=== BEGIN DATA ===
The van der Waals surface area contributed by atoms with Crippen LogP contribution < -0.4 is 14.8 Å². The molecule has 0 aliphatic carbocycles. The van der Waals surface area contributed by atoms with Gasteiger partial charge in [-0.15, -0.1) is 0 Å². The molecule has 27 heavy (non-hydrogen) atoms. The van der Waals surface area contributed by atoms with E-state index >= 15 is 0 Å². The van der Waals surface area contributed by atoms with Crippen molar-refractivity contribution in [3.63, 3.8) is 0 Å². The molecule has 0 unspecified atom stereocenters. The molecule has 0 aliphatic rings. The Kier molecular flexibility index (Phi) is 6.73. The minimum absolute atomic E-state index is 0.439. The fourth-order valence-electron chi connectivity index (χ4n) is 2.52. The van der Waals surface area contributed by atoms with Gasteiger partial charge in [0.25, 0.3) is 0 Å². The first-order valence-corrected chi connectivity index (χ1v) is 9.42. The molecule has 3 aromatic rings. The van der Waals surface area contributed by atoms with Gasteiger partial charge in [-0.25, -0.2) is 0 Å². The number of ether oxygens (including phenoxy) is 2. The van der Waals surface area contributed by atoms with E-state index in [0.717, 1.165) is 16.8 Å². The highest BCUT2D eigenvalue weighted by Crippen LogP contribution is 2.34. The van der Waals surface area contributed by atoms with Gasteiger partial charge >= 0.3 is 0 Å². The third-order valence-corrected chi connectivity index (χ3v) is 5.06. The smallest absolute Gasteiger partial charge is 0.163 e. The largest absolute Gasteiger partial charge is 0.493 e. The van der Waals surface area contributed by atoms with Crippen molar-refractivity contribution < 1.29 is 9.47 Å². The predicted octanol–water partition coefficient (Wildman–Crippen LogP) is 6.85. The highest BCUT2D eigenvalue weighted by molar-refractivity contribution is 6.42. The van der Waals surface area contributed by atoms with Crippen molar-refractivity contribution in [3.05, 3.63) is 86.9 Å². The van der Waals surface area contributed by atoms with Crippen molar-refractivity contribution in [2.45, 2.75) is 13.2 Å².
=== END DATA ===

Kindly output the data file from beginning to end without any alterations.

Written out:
The van der Waals surface area contributed by atoms with Crippen LogP contribution < -0.4 is 14.8 Å². The molecule has 0 aliphatic carbocycles. The van der Waals surface area contributed by atoms with Gasteiger partial charge in [-0.15, -0.1) is 0 Å². The molecule has 27 heavy (non-hydrogen) atoms. The van der Waals surface area contributed by atoms with E-state index >= 15 is 0 Å². The van der Waals surface area contributed by atoms with Crippen molar-refractivity contribution in [3.63, 3.8) is 0 Å². The molecule has 0 unspecified atom stereocenters. The molecule has 0 aliphatic rings. The Kier molecular flexibility index (Phi) is 6.73. The minimum absolute atomic E-state index is 0.439. The fourth-order valence-electron chi connectivity index (χ4n) is 2.52. The van der Waals surface area contributed by atoms with Gasteiger partial charge in [0.25, 0.3) is 0 Å². The first-order valence-corrected chi connectivity index (χ1v) is 9.42. The molecule has 3 aromatic rings. The van der Waals surface area contributed by atoms with Gasteiger partial charge in [-0.25, -0.2) is 0 Å². The number of ether oxygens (including phenoxy) is 2. The van der Waals surface area contributed by atoms with E-state index in [0.717, 1.165) is 16.8 Å². The highest BCUT2D eigenvalue weighted by Crippen LogP contribution is 2.34. The van der Waals surface area contributed by atoms with Gasteiger partial charge >= 0.3 is 0 Å². The third-order valence-corrected chi connectivity index (χ3v) is 5.06. The smallest absolute Gasteiger partial charge is 0.163 e. The largest absolute Gasteiger partial charge is 0.493 e. The van der Waals surface area contributed by atoms with Crippen molar-refractivity contribution < 1.29 is 9.47 Å². The predicted octanol–water partition coefficient (Wildman–Crippen LogP) is 6.85. The highest BCUT2D eigenvalue weighted by molar-refractivity contribution is 6.42. The van der Waals surface area contributed by atoms with Crippen molar-refractivity contribution in [3.05, 3.63) is 86.9 Å². The van der Waals surface area contributed by atoms with Crippen molar-refractivity contribution in [2.45, 2.75) is 13.2 Å².